The other big issue I had with the day (and which possibly coloured my entire experience of the event) was the very public dressing-down I got from Jason Hando over an issue that he and I did not see eye to eye on.  It’s a long story and I don’t want to embarrass the other person involved, but the belligerence and unreasonableness from Jason was completely over the top.  Another participant arrived at the event – someone I know quite well and whom I consider a friend – and apparently Jason took exception to both his presence at the event and what he planned to present.  This person is extremely active and well known in the Moodle community, and has a reputation for being generous with both his time and his considerable expertise. To contribute to the event, as well as running a very valuable session, he wanted to donate some Moodle books as prizes and also to host a quick Skype call to a surprise guest Moodler. I’m sure that both of these things would have been exceptionally well received by everyone at the event.

Instead of welcoming this person and valuing the great contribution they might be able to make to MoodleCamp, Jason saw this person as a threat and told them to leave and that he was not welcome.  When I found out what happened I tried to act as a voice of reason to settle the disagreement, and I managed to get both parties in the other room to try and sort out what should have been a minor misunderstanding.  Instead, I got a hostile, antagonistic diatribe from Jason about why this person’s motives (which I KNOW were pure) were unacceptable to him. Jason was upset that this person had not contacted him in advance to advise that there would be free books and a Skype call taking place. I explained that I disagreed, that the whole point of an unconference was to be spontaneous, and that no one should have to “clear things” with the organisers if they were obviously in the interests of all participants. Jason expressed concern that this other person would somehow try to commercialise “his” event and he took exception to the fact that this person wore a shirt with a Moodle logo on it… he somehow saw this as a indication that someone from Moodle was “checking up” on him. (For the record, the shirt was one that any active member of the Moodle community is entitled to wear). When I disagreed with Jason’s view, he started ranting about how I was “in bed with” this other person and that I was clearly part of the problem.  The illogical nature of Jason’s reasoning got more and more surreal, and the conversation got more and more heated.  When we were finally joined by Jason’s offsider Danielle, who also spouted the same unreasonable nonsense as Jason, I threw my hands up and exclaimed in absolute frustration “You’ve got to be fucking kidding!”  Jason and Danielle both immediately switched the focus of the issue to the use of the word “fuck” and started carrying on about how offended they were because I swore at them.  Just to be clear, I didn’t swear AT them, I swore NEAR them.  Danielle went off her head about it, and her and Jason started telling me I wasn’t welcome and that I had to leave.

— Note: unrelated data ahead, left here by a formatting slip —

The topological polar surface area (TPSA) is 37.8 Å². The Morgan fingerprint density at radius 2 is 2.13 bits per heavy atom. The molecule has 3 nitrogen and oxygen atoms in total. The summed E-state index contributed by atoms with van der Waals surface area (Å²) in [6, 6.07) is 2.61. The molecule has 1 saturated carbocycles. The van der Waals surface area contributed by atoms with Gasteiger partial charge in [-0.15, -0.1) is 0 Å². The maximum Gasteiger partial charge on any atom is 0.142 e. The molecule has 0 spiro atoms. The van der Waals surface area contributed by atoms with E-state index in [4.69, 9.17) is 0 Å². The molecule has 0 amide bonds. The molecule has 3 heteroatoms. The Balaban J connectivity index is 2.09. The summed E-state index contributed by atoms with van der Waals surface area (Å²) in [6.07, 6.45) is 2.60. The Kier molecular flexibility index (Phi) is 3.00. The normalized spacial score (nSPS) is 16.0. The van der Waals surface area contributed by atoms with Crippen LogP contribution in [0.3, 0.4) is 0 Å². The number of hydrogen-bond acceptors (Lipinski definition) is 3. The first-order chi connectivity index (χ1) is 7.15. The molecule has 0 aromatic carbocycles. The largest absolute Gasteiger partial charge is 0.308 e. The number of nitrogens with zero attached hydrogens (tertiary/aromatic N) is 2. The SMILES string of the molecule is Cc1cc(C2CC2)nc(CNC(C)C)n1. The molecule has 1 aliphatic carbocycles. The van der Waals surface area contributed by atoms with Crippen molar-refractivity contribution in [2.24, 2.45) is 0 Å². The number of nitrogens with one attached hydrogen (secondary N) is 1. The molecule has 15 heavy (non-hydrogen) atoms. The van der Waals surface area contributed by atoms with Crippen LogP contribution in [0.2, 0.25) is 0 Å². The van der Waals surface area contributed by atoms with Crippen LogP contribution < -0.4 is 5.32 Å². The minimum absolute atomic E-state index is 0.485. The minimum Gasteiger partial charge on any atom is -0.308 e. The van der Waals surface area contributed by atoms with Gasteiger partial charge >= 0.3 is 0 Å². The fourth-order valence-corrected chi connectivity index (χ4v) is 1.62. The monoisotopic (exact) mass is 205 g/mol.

To say I was pissed off is a massive understatement.  I was pissed off at the ludicrous argument that Jason proposed as to why giving away books or wearing a shirt with a particular logo on it was inappropriate at an unconference.  I was pissed off that he had such unfounded, unreasonable suspicions about the motives of one of the most generous people I know. I was pissed off that he was acting like a completely spoiled child who wanted to take an “it’s my unconference and I’ll do whatever I want” attitude to it.  And I was pissed off that he was taking the democratic, free speech ideals of the unconference concept and micromanaging and filtering it in a way that would make even Steve Jobs cringe.